Output.RenderEndTag(); // end td
Output.RenderEndTag(); // end tr

Output.RenderEndTag();

except
// An error happened, just show a message
Output.Write(' '+ 'Unable to create the components');
end;

end else begin
// An error happened, just show a message
Output.Write(' '+ 'Unable to create the components');
end;

end;

{$ENDREGION}

end.


Monday, April 21, 2008

Creating extended stored procedures on Delphi.

Well, originally we were going to implement a sexy Delphi.Net CLR Based Stored procedure now that we are using MSSQL 2005 and hearing all the good things about this highly publicized feature. Sadly, we hit the wall after initial testings showed us the big amount of limitations on the assemblies that we could use and all the exceptions we must made to make it work on MSSQL 2005. For example:

* First, you need to enable CLR on the database. (Thats ok.)
* Classes must be public and static. (Makes it harder, but we can manage it)
* Avoid namespaces with anything that is not the list of "safe" name spaces approved by Microsoft. (mmm)
* "Safe" assembly is simply a way of saying "non-microsoft built" assembly. You have a couple more "modes" on how to install your assembly on MSSQL, but as you can read below (MSSQL Online help), it gets touchy, and probably complicated. (yeah, I tried it, got ugly)

To create an EXTERNAL_ACCESS or UNSAFE assembly in SQL Server, one of the following two conditions must be met:
The assembly is strong name signed or Authenticode signed with a certificate. This strong name (or certificate) is created inside SQL Server as an asymmetric key (or certificate), and has a corresponding login with EXTERNAL ACCESS ASSEMBLY permission (for external access assemblies) or UNSAFE ASSEMBLY permission (for unsafe assemblies).
The database owner (DBO) has EXTERNAL ACCESS ASSEMBLY (for EXTERNAL ACCESS assemblies) or UNSAFE ASSEMBLY (for UNSAFE assemblies) permission, and the database has the TRUSTWORTHY Database Property set to ON. “

* MSSQL will complaing about the CodeGear assemblies being unsafe, some tweaking is necessary.

* Third party assemblies are not welcome on MSSQL. i.e. RemObjects.

Well, in summary, after playing with it, adding our assemblies required a lot of code trimming and removing any namespace that has any reference to anything visual (makes sense) even if it is not being used at all. Finally, the detail that just finish helping us to dropped the idea was that we don't have the source code for those "extra" assemblies (RemObjects) that we required and the amount of trimming just got out of control.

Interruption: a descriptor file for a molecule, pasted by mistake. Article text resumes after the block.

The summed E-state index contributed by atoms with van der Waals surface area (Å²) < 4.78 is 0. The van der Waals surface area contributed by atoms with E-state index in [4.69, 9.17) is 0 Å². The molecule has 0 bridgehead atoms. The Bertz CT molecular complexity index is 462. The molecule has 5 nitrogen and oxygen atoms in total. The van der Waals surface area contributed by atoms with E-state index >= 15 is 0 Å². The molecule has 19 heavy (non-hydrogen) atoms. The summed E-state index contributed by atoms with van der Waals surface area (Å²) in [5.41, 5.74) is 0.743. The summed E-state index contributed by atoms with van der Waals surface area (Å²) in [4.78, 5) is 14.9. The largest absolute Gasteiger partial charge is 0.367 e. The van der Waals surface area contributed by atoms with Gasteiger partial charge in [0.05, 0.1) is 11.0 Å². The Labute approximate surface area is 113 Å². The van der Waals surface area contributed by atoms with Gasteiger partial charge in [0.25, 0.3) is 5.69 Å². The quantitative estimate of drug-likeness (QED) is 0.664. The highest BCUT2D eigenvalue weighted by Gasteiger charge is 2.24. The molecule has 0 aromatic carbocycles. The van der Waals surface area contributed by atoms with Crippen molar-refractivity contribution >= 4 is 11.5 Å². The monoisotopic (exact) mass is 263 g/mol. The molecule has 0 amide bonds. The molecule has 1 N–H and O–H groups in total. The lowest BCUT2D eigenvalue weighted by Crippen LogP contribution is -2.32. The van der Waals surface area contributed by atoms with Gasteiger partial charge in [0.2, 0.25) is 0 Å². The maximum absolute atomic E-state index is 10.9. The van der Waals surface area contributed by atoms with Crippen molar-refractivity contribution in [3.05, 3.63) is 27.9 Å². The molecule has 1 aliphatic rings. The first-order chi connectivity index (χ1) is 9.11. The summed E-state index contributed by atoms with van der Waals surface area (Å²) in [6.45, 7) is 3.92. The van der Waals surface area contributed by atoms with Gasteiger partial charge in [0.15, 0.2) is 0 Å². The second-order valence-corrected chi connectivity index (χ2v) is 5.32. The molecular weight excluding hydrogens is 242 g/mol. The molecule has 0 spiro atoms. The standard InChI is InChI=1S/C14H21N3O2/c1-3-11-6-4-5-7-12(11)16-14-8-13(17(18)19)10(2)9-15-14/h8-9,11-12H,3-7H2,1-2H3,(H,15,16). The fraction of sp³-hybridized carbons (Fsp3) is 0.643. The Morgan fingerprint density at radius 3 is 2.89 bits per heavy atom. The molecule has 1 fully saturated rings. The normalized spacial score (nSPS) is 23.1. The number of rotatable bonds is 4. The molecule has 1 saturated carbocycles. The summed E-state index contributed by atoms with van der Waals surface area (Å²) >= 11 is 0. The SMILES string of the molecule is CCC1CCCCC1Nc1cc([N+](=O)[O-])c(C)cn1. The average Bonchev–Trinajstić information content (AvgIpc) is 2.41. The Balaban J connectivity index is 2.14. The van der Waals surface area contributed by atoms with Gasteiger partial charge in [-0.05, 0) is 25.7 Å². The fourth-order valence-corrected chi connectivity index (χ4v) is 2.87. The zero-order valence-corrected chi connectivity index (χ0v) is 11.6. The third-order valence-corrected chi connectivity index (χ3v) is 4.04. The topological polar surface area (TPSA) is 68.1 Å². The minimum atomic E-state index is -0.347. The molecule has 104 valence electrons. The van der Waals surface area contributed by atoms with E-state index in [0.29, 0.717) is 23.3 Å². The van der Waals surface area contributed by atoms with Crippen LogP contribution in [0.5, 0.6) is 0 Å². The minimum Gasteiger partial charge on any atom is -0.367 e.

With one option out we went back to the drawing board with the plan to extend and update an old implementation of "Old School" extended stored procedures, as soon as I open that old project I realized why I never liked working with it, parsing the parameters, checking their types, defining data columns to return a proper record set was simply a big painful and slow process.

Thankfully, I was able to find in the vault of memories a great presentation by Berend de Boer made in Inprise DevCon '99 where he explains the general steps to implement them and even included a great piece of source code of the mighty "TSQLXProc" object that simply takes over the painful implementation and takes it to the Delphi way. After that finding Berend's website was easy.

For anyone needing this, check this link.

My Kudos to Berend,

EVERY DAY TIPS: Manually deleting a windows service

There I was playing with setting up subversion server running as a Windows Service until I made a tragic mistake and I get to the point of needing to remove the service that I just recently installed.

Ok, fine, as a good Delphi guy, I went looking for that sexy graphic console (Service Manager) that will give me the all mighty power to delete the service, but, I hit a wall after realizing that such an option was disabled for me.

So, after googling a bit I found two nice options.

1. If you remember the exact name of the service (not the description), you can use the sc command:
C:\>sc delete "service name"

If you don't know it, then you can go straight to the registry, find your guy and delete it.

HKEY_LOCAL_MACHINE/SYSTEM/CurrentControlSet/Services

You indeed will need to restart the computer to see these changes fully reflected.

Monday, April 14, 2008

Delphi for PHP 2 en Español

Well, great news for my mother language! We have now Delphi for PHP in Spanish!.

Yup, just after the official release we are now getting the news of a translation on the Cervantes language.

Tuesday, January 01, 2008

Truncating your transaction log.

First, HAPPY NEW YEAR GUYS!!

Now, some actual blogging...

Here I was, trying to restore our metadata only database into a production server, getting constantly an error messaging saying that it was waaay to big for the available space. Well, my concern was that the entire back up of the database was only 6MB, and the database itself only contains tables with very basic data.

What is worst, the space available on that production drive was 14GB, so gosh, it simply didn't make any sense. Well, after reviewing the original metadata-only database I realized that our constant adding, updating and deleting of structures made our transaction log simply huge. (40gb)

So, after some reading I found this nice recipe to cut down the fat of your log database:

First, backup your existing log file by running
BACKUP LOG  TO DISK = ''

Now, shrink the transaction log, executing this
DBCC SHRINKFILE (, ) WITH NO_INFOMSGS

File name is the transaction log filename and target size you wanted to be, don't be too demanding on the shrinking, but as a hint, I ended up making mine only 1MB cause we don't need a log on our metadata db. :)


Update:
My apologies, the database in question is MSSQL 2005. Thanks for the feedback.